Tag Archives: Nintendo 64

Retro Grade: Resident Evil 2

REVISITING SURVIVAL HORROR

Horror Month is here! While you may not gleam this little factoid by browsing my author tag, I love horror games. As the dark, chilly month of October rolls around every year, I find myself increasingly eager to play through titles filled with cheap scares, thought-provoking puzzles, and downright terrifying atmosphere. I’m sick like that. Thus, join me for another review — if you dare! Continue reading Retro Grade: Resident Evil 2

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The Ugliest of the Good and the Bad

Opinions are wonderful, aren’t they? We all have our personal likes and dislikes, and whether we know it or not, some are just downright moronic. So, what better way is there to illustrate that point than to flaunt our own idiocy? Let’s start with some games I’m convinced are good, and then I’ll tell you why that game you love is terrible. Shall we proceed?  Continue reading The Ugliest of the Good and the Bad

My Experience at Shuffle VIII

The scores of televisions, boisterous roar of the crowd, and the simple joy playing video games with random people. These are just a few of the superb factors that made the experience at Shuffle VIII something to remember.  Continue reading My Experience at Shuffle VIII

CONFESSIONS OF A CLOSE-MINDED GAMER

As gamers, we have all made snap judgments about a game or series that we’ve never gone near. Our thoughts may be a little haphazard, though we stick to them nonetheless — but what happens when our flimsy opinions are proven wrong? Well, I’ve got a confession to make regarding just that… Continue reading CONFESSIONS OF A CLOSE-MINDED GAMER

Star Fox Zero REVIEW

THE WIND BENEATH MY WINGS

I’m pretty sure everyone in their 20’s has played Star Fox 64 at least once in their life. That was a magical game with amazing starship combat, tight controls, and challenging bosses. It’s still touted as one of the best games of the Nintendo 64 era, and even holds up to modern standards. Unfortunately, it set a high bar that several sequels failed to surpass — but does Star Fox Zero change that? Continue reading Star Fox Zero REVIEW

Is The Future of Gaming Mobile?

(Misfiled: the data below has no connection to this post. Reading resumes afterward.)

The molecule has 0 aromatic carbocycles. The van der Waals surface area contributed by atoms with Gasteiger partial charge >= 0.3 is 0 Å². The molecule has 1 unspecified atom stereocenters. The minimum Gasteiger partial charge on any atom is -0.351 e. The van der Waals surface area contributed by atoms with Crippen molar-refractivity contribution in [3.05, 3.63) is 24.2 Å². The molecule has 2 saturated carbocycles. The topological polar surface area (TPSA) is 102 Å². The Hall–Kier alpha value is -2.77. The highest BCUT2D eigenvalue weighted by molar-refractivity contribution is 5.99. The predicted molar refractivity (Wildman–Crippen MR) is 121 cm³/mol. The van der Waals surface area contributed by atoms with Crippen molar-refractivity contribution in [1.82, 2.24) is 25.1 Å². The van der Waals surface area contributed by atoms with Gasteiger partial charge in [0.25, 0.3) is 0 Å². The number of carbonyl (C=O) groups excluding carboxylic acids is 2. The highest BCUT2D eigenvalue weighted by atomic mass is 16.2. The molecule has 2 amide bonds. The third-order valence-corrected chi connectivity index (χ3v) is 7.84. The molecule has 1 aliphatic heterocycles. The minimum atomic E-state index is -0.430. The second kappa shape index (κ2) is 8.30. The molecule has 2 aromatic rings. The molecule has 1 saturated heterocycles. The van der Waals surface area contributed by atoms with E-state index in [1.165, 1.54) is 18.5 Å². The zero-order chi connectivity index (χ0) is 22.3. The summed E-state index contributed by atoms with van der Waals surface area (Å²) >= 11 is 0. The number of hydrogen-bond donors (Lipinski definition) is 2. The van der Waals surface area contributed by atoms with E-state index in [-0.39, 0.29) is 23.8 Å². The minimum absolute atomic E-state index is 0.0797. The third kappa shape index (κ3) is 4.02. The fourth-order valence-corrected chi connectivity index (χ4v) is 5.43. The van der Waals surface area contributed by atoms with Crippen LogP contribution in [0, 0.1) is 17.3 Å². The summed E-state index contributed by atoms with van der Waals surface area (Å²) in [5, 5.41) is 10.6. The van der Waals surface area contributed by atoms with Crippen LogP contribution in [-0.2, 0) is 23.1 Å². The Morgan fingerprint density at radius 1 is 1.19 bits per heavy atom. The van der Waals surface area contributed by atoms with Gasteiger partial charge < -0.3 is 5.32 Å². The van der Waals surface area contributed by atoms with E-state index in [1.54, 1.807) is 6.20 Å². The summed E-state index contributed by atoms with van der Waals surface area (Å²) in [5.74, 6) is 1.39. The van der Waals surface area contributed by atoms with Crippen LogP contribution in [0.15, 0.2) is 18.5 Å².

The NPD group recently released data that shows 63% of gaming done by children ages 2-17 is on mobile platforms. Consoles clocked in at around 60%, while PCs – which used to be the leading platform in 2013 – are around 47%. Wedbush analyst Michael Pachter recently told gamesindustry that the console market has hit its peak in popularity, citing the overall lower sales figures for all three current consoles. He predicts smartphones, as well as set-top boxes, will become the new dominant platforms. Nintendo’s new console currently in development, codenamed NX, is rumored to be an amalgamation of a home console and a mobile platform. It seems that mobile is the future of video games, with the next generation of gamers raised on it, analysts predicting it, and current console manufacturers preparing for it. However, is this actually the case?

We should probably first look at the glaring contradiction to these predictions. The current generation of consoles are selling more quickly than the previous generation. The PlayStation 4 has sold 25.3 million units in a span of only one year, seven months, and two weeks. The PlayStation 2, which is currently the biggest selling console in history, barely reached 20 million units at two years and seven months. Meanwhile, Xbox One, which is currently “losing” the console race against the PlayStation 4, has sold 13 million units in the same amount of time. Its predecessor, the Xbox 360, didn’t sell 10 million units until two and a half years after its release. Both consoles are enjoying bigger sales than any previous generation. While it’s true that sales numbers will eventually deteriorate as everyone who wants a console eventually buys one, these number clearly show interest in these platforms. So how can mobile be the future with this evidence?

This is where I think the whole story isn’t being taken into consideration. The mobile market is currently filling a demand that had been left vacant for around 10 years. Back when I was young, arcades were in high demand. They were these huge cabinets with CRT monitors and proprietary controls that anyone could play as long as they had one or two quarters. One of the reasons why arcades were so successful was because they were so cheap. So those who wanted to play games but didn’t have a lot of money, such as children, had a way to do so. That’s what mobile gaming does now. It’s a cheap entryway for children to get into gaming. Games on phones cost a dollar or five or are completely free with optional microtransactions should you want to make your experience quicker. Arcades are actually partially guilty of this too. More quarters would give you more continues should you die.